3

My paper has been rejected but encouraged re-submission. The reviewers were overall positive said it was well written and that all the analyses were correct. The problems pointed out were changes to the introduction and conclusion to change the scope of how the experiments are framed, not to any of the experiments themselves. There were no mentions of lack of novelty or other common reasons for rejection. There was also no mention that anything I wrote was overstated or incorrect.

I am unsure of whether to re-submit when it has been rejected for this reason because I don't understand how a manuscript could be rejected if the experiments were correct and found to be novel? If the problem is that I need to modify my introduction and conclusion than why not accept the manuscript, since re-writing the introduction/conclusion would not be very difficult. I would consider doing so would be a minor revision.

I am wondering whether anyone has had this type of rejection before and if they decided to re-submit or submit elsewhere?

  • Related: What does “reject and resubmit” mean? – Anyon Jun 14 at 23:44
  • "I would consider doing so would be a minor revision." And the editor disagreed. That is your explanation. – Anonymous Physicist Jun 15 at 2:41
  • It could simply also be that they had a larger than average pile of submissions and your paper, while good enough under "normal" circumstances, wasn't good enough with this crop. Your paper needs a bit more polish (in the editor's eyes) and will likely be in the top of the pile next go around. As to what you should do about it, it's up to you to see if you can get it submitted elsewhere before the next publication of this journal. – Van Jun 15 at 4:09
  • Please remove the last sentence. Questions that ask for other people's experiences are likely to get removed from the site. – Anonymous Physicist Jun 15 at 5:18
8

Many journals are now encouraged to publish the data on the "efficiency" of the review process, e.g. the average time before initial submission and publication. Expected time to publication may be an important consideration for authors, along with the journals impact factor.

So, imagine that you run a journal, where a paper on average goes through 2.5 rounds of review and each round takes 3-6 months. If you sum it together, 12+ months from submission to publication would not look too attractive. But you only need to sum up if you invite revisions. If you "reject and resubmit", then technically you look at a completely new submission, and it counts as a new paper in your statistics. So, your processing rate gets shorter (which authors like), and your acceptance rate gets lower (which makes your journal sort of a prestigious one, tough to get into).

This is the main reason (in my personal opinion), why so many journals now rebrand "major revision" decision (and often "minor revision" as well) as "reject and resubmit".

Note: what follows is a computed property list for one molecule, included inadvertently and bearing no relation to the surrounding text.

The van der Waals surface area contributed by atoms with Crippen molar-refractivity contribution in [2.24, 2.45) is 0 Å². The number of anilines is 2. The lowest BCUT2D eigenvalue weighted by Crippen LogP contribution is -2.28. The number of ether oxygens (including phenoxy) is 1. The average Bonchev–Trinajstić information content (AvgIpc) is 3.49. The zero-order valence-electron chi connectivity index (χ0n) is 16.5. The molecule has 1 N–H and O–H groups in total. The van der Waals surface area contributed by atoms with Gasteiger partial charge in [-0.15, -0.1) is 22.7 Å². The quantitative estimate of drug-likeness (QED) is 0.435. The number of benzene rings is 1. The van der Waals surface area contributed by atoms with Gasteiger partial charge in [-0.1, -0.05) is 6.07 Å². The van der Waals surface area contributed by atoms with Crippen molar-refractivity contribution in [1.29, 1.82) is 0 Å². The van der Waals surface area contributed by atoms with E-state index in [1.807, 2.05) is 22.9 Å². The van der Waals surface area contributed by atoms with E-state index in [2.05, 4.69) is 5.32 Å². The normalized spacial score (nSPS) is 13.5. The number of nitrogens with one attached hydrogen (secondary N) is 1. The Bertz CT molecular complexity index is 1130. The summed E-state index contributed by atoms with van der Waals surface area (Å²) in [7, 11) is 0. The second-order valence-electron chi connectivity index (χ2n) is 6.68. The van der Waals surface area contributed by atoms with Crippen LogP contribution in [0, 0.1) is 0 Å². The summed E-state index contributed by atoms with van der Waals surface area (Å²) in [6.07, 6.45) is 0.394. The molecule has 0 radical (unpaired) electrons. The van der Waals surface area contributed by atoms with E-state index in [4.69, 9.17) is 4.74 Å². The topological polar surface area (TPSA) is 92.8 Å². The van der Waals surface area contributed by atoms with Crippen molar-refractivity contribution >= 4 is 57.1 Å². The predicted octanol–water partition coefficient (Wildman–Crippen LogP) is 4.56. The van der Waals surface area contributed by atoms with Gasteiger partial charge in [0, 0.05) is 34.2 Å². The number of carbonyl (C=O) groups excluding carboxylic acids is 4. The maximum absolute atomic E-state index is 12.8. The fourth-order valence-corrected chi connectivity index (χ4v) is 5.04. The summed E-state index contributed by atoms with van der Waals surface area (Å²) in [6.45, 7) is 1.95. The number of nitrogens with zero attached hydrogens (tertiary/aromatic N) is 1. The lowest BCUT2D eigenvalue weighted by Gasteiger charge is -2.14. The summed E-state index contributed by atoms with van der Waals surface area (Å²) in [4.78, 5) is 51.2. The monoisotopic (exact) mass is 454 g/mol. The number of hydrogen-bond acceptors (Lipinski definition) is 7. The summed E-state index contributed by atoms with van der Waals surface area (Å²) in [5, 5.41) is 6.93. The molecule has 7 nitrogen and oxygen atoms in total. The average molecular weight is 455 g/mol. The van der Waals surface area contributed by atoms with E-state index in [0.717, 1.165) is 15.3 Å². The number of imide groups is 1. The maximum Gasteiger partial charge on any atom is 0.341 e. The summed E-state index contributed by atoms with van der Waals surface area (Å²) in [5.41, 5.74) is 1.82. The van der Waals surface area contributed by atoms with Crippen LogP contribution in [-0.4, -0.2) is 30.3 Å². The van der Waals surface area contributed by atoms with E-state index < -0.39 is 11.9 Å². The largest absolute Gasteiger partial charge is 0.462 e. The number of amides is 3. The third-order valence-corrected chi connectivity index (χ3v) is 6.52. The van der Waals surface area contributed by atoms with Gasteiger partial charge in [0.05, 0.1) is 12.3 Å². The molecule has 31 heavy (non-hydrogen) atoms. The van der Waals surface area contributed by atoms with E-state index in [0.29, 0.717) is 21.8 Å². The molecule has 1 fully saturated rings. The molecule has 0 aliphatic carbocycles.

• Even the multiple choice that journals offer seem to be tailored to attain this. I usually find myself in troubles and have to carefully explain when a ms must be extendly change but I considered it accepted if suggestions are confronted/taken into account. – Alchimista Jun 15 at 11:35
1

It does seem unusual, but I would still suggest resubmitting to this journal:

  • Since the reviews were positive, you may have a good chance of acceptance on the second round.

  • If the reviewers had deeper concerns which didn't come through in their reviews, you may get a better explanation on the second round, thus giving you a chance to really improve the paper.

  • In any case, since you're working with reviewers who have already read the paper once, you'll probably get a decision much faster than if you were to submit to a new journal.

  • 1
    This does not answer the title question. – Anonymous Physicist Jun 15 at 5:16
  • 1
    I don't know the answer to the title question, but I did feel I could answer the question from the body "I am unsure of whether to re-submit when it has been rejected [...] ?" – Nate Eldredge Jun 15 at 6:11
0

Write back to the journal asking if the decision is correct, for the reasons you gave in the OP. It feels like they were intending to make a major revision decision, but made a reject & resubmit decision instead. In many editorial management systems, the buttons to reject and to revise are right next to each other, and human error can easily cause the confusion.

0

Based on what you have said, the editor has, based on the reviews, decided that your introduction and conclusions were not suitable for the journal. Therefore the editor rejected your paper.

You seem to suggest that the journal should accept every paper that has novel, correct experiments. That is not the way most journals work. Usually the criteria are more complex. Often, the results must be meaningful as well as novel, and the style of presentation must meet some subjective threshold.

-1

If the reviewers didn't express much dissatisfaction, or rather, expressed general satisfaction, it may have been an editorial decision. I suspect that the journal's editors know their readers well and are just trying to match your paper to reader expectations. Some journals place a very high value on the presentation, which you indicate is fine, but the editors may just want the introduction to make the significance of the results clearer for their subscribers.

I think it is to your advantage to work with them on this. It may be the difference between a good and a great paper.

Your Answer

By clicking “Post Your Answer”, you agree to our terms of service, privacy policy and cookie policy

Not the answer you're looking for? Browse other questions tagged or ask your own question.